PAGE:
Better detection with self-healing wireless sensor network

Published 9 February 2009

New self-forming, self-healing wireless mesh sensor network can detect railway embankment landslides, humidity in art museums, water quality in water treatment facilities — and has military and security applications such as a perimeter network that can detect intrusion through breaking a light beam, or triggering a tripwire, or proximity sensor

Those concerned with protection of critical infrastructure facilities, or entrusted with setting up sensor networks to detect chemical or biological attack, should be interested in this. A University College London spinout has launched a versatile wireless sensor network inspired by the behavior of creatures that act together, such as flocks of birds, termite mounds, or beehives. London-based Senceive’s Flatmesh product allows hundreds of sensors to form a robust, non-hierarchical radio network mesh, in which each unit communicates with its neighbors rather than via central routers. In the same way as a biological network of a mass of animals acts together, simple rules applied to each component part allow behavior more intelligent than the sum of its parts.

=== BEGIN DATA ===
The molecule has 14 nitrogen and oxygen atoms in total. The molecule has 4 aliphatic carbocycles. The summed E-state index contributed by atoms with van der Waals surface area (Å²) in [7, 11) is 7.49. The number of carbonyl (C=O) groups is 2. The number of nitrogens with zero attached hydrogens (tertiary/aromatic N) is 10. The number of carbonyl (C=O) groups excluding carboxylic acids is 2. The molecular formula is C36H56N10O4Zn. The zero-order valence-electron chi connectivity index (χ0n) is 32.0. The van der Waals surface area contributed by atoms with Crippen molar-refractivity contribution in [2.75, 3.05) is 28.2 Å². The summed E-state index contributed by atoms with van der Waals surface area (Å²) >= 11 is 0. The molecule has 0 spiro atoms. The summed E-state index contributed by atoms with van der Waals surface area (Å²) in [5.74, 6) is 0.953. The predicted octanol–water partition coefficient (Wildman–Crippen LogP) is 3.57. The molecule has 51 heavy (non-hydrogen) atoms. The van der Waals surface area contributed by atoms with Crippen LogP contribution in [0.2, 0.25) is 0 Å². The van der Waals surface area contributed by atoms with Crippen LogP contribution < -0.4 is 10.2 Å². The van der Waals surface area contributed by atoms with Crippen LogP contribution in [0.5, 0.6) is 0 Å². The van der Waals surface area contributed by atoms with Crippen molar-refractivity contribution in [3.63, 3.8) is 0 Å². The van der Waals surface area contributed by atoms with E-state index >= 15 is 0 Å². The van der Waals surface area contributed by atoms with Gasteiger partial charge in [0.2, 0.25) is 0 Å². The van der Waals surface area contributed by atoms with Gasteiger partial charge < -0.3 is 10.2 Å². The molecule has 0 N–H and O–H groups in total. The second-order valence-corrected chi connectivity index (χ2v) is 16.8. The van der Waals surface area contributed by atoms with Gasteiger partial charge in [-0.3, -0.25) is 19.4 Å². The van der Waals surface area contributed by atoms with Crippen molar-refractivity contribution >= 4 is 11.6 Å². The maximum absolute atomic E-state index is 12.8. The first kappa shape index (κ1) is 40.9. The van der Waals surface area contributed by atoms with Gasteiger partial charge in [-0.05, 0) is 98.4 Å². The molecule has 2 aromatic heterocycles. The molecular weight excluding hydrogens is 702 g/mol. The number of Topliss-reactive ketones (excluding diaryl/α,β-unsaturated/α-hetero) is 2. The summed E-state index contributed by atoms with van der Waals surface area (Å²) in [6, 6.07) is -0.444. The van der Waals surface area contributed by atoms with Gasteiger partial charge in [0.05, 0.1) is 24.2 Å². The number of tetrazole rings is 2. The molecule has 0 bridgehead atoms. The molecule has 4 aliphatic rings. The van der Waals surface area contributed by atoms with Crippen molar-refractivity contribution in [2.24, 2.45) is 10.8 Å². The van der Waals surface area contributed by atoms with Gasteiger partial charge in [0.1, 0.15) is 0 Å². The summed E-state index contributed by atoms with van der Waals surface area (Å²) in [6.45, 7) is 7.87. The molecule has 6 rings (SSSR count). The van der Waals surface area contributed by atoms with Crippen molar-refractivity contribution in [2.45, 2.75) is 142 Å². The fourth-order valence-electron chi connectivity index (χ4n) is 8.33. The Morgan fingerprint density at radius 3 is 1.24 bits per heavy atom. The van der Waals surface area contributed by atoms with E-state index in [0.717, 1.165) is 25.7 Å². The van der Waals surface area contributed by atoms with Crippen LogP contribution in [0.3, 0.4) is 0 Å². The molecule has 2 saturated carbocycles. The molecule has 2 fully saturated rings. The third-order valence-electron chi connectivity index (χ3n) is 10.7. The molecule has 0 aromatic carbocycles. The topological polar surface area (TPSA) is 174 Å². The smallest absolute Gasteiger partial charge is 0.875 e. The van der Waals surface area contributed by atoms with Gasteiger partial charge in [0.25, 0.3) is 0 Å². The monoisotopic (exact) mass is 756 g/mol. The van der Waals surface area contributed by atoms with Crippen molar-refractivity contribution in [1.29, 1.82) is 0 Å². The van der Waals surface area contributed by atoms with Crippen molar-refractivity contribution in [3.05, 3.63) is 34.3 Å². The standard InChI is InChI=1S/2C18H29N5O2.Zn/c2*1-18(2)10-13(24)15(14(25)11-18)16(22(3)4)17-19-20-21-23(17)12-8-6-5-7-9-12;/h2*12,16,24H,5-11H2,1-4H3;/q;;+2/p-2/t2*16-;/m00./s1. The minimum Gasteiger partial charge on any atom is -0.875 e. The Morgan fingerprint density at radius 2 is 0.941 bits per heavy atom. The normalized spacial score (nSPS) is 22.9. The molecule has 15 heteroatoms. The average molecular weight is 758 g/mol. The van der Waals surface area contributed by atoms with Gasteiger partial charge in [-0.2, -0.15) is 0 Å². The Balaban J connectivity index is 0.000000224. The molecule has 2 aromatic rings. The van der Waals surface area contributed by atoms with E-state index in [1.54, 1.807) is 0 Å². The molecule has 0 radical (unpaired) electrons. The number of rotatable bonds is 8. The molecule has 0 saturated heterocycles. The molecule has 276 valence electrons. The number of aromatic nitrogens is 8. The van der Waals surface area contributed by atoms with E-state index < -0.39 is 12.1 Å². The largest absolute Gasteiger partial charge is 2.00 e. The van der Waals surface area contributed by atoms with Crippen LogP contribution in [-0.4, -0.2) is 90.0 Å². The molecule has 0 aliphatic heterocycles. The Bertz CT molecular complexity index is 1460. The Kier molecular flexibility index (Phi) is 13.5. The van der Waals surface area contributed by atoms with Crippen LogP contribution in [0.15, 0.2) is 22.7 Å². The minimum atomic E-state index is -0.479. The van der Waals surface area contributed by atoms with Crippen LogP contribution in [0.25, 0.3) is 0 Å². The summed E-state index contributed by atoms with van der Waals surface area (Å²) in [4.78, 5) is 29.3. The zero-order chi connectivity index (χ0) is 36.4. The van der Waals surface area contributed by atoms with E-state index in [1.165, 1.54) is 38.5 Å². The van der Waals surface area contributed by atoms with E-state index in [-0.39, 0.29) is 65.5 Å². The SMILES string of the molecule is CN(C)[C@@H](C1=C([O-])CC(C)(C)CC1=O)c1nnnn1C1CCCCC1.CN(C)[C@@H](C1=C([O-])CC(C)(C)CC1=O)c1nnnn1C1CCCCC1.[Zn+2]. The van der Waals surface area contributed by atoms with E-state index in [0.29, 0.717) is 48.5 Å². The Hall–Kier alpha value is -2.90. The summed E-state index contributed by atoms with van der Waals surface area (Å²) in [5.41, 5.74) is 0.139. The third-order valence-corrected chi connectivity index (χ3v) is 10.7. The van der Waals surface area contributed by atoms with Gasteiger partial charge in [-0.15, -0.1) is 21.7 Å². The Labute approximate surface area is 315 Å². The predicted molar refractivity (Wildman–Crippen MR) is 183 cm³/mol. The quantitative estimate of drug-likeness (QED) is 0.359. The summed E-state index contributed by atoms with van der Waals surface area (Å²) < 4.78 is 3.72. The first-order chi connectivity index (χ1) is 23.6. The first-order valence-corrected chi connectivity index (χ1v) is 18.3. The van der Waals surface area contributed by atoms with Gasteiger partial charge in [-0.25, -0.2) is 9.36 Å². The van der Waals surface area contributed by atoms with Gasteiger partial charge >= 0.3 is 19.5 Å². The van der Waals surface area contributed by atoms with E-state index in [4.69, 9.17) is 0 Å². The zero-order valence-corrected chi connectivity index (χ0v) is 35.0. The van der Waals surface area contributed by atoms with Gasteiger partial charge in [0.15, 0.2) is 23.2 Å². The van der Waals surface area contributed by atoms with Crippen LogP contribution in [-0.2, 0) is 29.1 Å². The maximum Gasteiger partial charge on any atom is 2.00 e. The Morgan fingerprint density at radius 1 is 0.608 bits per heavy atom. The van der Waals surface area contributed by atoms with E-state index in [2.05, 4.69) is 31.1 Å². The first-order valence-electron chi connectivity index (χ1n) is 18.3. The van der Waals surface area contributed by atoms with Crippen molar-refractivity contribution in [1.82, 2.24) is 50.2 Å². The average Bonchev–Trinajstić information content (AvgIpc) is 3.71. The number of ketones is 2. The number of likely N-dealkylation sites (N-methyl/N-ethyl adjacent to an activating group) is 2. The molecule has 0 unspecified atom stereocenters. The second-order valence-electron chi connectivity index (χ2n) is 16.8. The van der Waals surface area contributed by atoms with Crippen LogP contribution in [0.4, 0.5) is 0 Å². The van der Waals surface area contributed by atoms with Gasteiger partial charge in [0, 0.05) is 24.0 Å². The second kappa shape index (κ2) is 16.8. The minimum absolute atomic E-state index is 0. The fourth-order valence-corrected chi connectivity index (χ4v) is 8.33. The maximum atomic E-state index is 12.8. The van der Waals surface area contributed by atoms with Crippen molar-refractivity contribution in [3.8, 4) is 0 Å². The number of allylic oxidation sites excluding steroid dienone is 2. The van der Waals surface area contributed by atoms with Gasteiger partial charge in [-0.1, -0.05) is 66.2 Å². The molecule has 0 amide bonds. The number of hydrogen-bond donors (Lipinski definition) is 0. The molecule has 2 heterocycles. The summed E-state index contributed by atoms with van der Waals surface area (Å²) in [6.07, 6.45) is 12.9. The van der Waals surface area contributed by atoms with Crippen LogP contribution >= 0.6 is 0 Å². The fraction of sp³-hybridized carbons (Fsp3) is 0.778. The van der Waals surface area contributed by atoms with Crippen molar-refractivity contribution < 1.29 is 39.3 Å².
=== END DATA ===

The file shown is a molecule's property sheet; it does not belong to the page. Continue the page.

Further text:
Flatmesh components can be fitted with a variety of sensors which allow them to be used for applications as diverse as monitoring railway embankments for slippage or preventing precious artworks being exposed to excess levels of light.

The Engineer reports that the original concept sprang from a UCL project investigating novel ways of building short-range radio networks for applications where a great deal of sensors are needed in a densely packed area. The Self-Organizing Collegiate Sensor Networks (SECOAS) project deployed a dense network of sensors mounted on buoys in the North Sea to monitor factors such as the turbidity of the water that could indicate a sandbank shifting near a wind farm. Each buoy carried a short-range radio — just enough to get to the next two or three buoys.

Dr. Matthew Britton, chief executive officer and co-founder of Senceive, said: “The idea is that instead of building a big radio that blasts information back to a central point, you have just one of them that does that and the others can be miniaturized so they only need to talk to each other. As our network modes are miniature, the challenge was to give these very limited components simple rules to allow a network of them to behave cleverly together. The individual sensors collaborate, and if they observe something interesting, only then do they communicate that.”

Steven Schooling, director of physical science and engineering at UCL Business, added: “The rationale for the research was the deficiency observed in current wireless systems such as Zigbee.”

Zigbee can be complicated for customers to set up, and the remote battery-operated sensors need to be within range of a constantly powered coordinating device. Senceive developed its own network architecture where each